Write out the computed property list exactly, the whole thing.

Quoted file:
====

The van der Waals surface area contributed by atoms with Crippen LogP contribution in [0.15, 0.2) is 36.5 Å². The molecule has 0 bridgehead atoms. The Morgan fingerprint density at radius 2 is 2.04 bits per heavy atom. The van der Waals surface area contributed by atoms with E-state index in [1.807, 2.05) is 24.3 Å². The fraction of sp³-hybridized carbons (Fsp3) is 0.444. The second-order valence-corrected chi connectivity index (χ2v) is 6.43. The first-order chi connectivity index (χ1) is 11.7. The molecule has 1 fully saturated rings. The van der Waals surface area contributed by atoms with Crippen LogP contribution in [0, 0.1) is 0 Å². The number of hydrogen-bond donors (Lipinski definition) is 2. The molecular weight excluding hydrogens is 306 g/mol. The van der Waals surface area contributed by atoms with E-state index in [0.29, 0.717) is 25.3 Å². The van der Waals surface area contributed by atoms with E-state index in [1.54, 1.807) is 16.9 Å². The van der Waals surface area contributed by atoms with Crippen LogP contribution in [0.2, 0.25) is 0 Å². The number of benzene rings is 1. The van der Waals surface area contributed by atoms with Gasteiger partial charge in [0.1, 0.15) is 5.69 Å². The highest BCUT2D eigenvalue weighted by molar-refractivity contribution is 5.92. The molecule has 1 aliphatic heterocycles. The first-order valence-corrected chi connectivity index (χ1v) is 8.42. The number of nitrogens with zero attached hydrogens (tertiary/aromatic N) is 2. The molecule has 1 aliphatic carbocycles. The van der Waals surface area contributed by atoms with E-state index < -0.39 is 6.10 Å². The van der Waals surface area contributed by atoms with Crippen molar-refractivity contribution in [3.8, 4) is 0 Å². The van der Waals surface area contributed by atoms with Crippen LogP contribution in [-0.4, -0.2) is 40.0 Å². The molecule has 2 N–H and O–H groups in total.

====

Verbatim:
The van der Waals surface area contributed by atoms with Crippen LogP contribution in [0.15, 0.2) is 36.5 Å². The molecule has 0 bridgehead atoms. The Morgan fingerprint density at radius 2 is 2.04 bits per heavy atom. The van der Waals surface area contributed by atoms with E-state index in [1.807, 2.05) is 24.3 Å². The fraction of sp³-hybridized carbons (Fsp3) is 0.444. The second-order valence-corrected chi connectivity index (χ2v) is 6.43. The first-order chi connectivity index (χ1) is 11.7. The molecule has 1 fully saturated rings. The van der Waals surface area contributed by atoms with Crippen LogP contribution in [0, 0.1) is 0 Å². The number of hydrogen-bond donors (Lipinski definition) is 2. The molecular weight excluding hydrogens is 306 g/mol. The van der Waals surface area contributed by atoms with E-state index in [0.29, 0.717) is 25.3 Å². The van der Waals surface area contributed by atoms with E-state index in [1.54, 1.807) is 16.9 Å². The van der Waals surface area contributed by atoms with Crippen LogP contribution in [0.2, 0.25) is 0 Å². The number of benzene rings is 1. The van der Waals surface area contributed by atoms with Gasteiger partial charge in [0.1, 0.15) is 5.69 Å². The highest BCUT2D eigenvalue weighted by molar-refractivity contribution is 5.92. The molecule has 1 aliphatic heterocycles. The first-order valence-corrected chi connectivity index (χ1v) is 8.42. The number of nitrogens with zero attached hydrogens (tertiary/aromatic N) is 2. The molecule has 1 aliphatic carbocycles. The van der Waals surface area contributed by atoms with E-state index < -0.39 is 6.10 Å². The van der Waals surface area contributed by atoms with Crippen molar-refractivity contribution in [3.8, 4) is 0 Å². The van der Waals surface area contributed by atoms with Crippen LogP contribution in [-0.4, -0.2) is 40.0 Å². The molecule has 2 N–H and O–H groups in total.